Next Article in Journal
Bio-Inspired Polymer Membrane Surface Cleaning
Previous Article in Journal
Improvement of Interfacial Adhesion by Bio-Inspired Catechol-Functionalized Soy Protein with Versatile Reactivity: Preparation of Fully Utilizable Soy-Based Film
Article Menu
Issue 3 (March) cover image

Export Article

Open AccessArticle
Polymers 2017, 9(3), 94; doi:10.3390/polym9030094

Monitoring Moisture Damage Propagation in GFRP Composites Using Carbon Nanoparticles

1
Egyptian Petroleum Research Institute, Nasr City, Cairo 11727, Egypt
2
Department of Physics, Faculty of Science, Cairo University, Giza 12613, Egypt
3
Department of Civil Engineering, University of New Mexico, Albuquerque, NM 87131, USA
*
Author to whom correspondence should be addressed.
Academic Editor: Mohamed Khayet
Received: 31 December 2016 / Revised: 22 February 2017 / Accepted: 24 February 2017 / Published: 8 March 2017
View Full-Text   |   Download PDF [7057 KB, uploaded 8 March 2017]   |  

Abstract

Glass fiber reinforced polymer (GFRP) composites are widely used in infrastructure applications including water structures due to their relatively high durability, high strength to weight ratio, and non-corrosiveness. Here we demonstrate the potential use of carbon nanoparticles dispersed during GFRP composite fabrication to reduce water absorption of GFRP and to enable monitoring of moisture damage propagation in GFRP composites. GFRP coupons incorporating 2.0 wt % carbon nanofibers (CNFs) and 2.0 wt % multi-wall carbon nanotubes (MWCNTs) were fabricated in order to study the effect of moisture damage on mechanical properties of GFRP. Water absorption tests were carried out by immersing the GFRP coupons in a seawater bath at two temperatures for a time period of three months. Effects of water immersion on the mechanical properties and glass transition temperature of GFRP were investigated. Furthermore, moisture damage in GFRP was monitored by measuring the electrical conductivity of the GFRP coupons. It was shown that carbon nanoparticles can provide a means of self-sensing that enables the monitoring of moisture damage in GFRP. Despite the success of the proposed technique, it might not be able to efficiently describe moisture damage propagation in GFRP beyond a specific threshold because of the relatively high electrical conductivity of seawater. Microstructural investigations using Fourier Transform Infrared (FTIR) explained the significance of seawater immersion time and temperature on the different levels of moisture damage in GFRP. View Full-Text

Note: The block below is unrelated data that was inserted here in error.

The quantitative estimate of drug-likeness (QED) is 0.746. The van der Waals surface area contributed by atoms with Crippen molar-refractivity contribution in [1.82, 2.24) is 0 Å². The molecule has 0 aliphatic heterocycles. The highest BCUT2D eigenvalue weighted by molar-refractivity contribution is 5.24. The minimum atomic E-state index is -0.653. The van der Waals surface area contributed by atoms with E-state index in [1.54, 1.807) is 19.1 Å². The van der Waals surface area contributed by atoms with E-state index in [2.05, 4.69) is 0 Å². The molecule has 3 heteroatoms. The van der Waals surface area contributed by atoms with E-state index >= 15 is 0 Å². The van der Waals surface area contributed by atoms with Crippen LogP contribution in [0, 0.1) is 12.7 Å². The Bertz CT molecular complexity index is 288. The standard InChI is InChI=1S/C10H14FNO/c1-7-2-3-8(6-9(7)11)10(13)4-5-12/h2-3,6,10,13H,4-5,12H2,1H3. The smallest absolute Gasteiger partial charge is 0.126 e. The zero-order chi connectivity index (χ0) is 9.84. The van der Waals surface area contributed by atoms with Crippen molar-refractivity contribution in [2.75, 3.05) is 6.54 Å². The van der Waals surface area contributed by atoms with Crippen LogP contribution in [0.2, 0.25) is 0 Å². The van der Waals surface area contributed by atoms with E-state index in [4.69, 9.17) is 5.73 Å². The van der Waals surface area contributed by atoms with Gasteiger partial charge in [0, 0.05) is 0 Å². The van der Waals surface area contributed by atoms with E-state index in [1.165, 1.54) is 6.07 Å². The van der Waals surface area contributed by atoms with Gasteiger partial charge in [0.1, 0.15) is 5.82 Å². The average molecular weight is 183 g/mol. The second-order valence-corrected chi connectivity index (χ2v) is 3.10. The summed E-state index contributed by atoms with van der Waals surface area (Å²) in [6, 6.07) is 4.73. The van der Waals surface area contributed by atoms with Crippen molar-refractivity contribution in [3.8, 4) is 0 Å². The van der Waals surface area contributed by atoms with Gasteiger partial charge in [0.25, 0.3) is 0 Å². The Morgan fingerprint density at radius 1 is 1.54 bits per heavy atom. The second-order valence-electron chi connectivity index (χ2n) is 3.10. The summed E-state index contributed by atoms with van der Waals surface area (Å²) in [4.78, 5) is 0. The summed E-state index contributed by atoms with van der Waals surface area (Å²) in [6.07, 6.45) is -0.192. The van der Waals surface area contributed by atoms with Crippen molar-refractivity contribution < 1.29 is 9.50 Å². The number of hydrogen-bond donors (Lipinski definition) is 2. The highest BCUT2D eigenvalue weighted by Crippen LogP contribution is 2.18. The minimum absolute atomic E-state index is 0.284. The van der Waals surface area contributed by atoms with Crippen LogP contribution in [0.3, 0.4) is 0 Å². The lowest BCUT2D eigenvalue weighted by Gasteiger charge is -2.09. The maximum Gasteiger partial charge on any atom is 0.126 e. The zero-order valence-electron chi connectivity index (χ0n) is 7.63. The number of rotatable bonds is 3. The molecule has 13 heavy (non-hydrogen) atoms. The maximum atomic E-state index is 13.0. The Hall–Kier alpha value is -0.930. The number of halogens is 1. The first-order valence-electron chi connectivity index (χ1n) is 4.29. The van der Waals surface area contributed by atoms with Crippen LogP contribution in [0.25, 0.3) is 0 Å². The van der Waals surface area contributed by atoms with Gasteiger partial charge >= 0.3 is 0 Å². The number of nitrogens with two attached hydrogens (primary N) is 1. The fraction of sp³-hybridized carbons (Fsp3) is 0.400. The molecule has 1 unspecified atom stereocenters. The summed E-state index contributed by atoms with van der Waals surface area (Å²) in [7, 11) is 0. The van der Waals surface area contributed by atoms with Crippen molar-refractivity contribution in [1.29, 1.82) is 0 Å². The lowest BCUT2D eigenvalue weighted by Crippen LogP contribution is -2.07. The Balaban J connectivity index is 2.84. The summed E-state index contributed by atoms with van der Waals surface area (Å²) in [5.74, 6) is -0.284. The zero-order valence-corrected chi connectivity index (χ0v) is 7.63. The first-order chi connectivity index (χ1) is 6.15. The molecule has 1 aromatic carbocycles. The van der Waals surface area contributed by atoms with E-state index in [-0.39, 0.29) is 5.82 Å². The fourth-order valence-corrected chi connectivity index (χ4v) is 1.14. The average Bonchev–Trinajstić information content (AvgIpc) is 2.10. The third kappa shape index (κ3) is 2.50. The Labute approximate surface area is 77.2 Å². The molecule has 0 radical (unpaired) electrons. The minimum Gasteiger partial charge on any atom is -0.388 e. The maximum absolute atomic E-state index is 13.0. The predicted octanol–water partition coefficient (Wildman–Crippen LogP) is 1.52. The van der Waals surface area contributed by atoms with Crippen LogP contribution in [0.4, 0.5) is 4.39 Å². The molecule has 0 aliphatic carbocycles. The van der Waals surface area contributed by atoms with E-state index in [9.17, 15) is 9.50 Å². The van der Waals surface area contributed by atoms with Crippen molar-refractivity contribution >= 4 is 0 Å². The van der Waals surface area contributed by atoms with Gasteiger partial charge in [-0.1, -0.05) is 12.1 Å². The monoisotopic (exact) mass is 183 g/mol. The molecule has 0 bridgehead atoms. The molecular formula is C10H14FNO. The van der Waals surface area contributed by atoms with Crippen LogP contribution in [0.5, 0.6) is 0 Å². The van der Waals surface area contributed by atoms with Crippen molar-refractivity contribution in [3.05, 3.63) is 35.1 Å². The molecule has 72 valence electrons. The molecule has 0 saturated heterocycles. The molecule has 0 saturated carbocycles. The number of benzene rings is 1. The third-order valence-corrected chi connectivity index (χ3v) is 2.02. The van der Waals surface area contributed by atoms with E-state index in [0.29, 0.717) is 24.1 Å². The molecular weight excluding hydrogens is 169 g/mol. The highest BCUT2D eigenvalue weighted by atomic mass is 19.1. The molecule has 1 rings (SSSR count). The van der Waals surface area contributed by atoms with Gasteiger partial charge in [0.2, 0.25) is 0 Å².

Keywords: moisture damage; glass fiber composites; monitoring moisture damage; glass fiber composites; monitoring
Figures

Figure 1

This is an open access article distributed under the Creative Commons Attribution License which permits unrestricted use, distribution, and reproduction in any medium, provided the original work is properly cited. (CC BY 4.0).

Scifeed alert for new publications

Never miss any articles matching your research from any publisher
  • Get alerts for new papers matching your research
  • Find out the new papers from selected authors
  • Updated daily for 49'000+ journals and 6000+ publishers
  • Define your Scifeed now

SciFeed Share & Cite This Article

MDPI and ACS Style

Al-Sabagh, A.; Taha, E.; Kandil, U.; Awadallah, A.; Nasr, G.-A.M.; Reda Taha, M. Monitoring Moisture Damage Propagation in GFRP Composites Using Carbon Nanoparticles. Polymers 2017, 9, 94.

Show more citation formats Show less citations formats

Note that from the first issue of 2016, MDPI journals use article numbers instead of page numbers. See further details here.

Related Articles

Article Metrics

Article Access Statistics

1

Comments

[Return to top]
Polymers EISSN 2073-4360 Published by MDPI AG, Basel, Switzerland RSS E-Mail Table of Contents Alert
Back to Top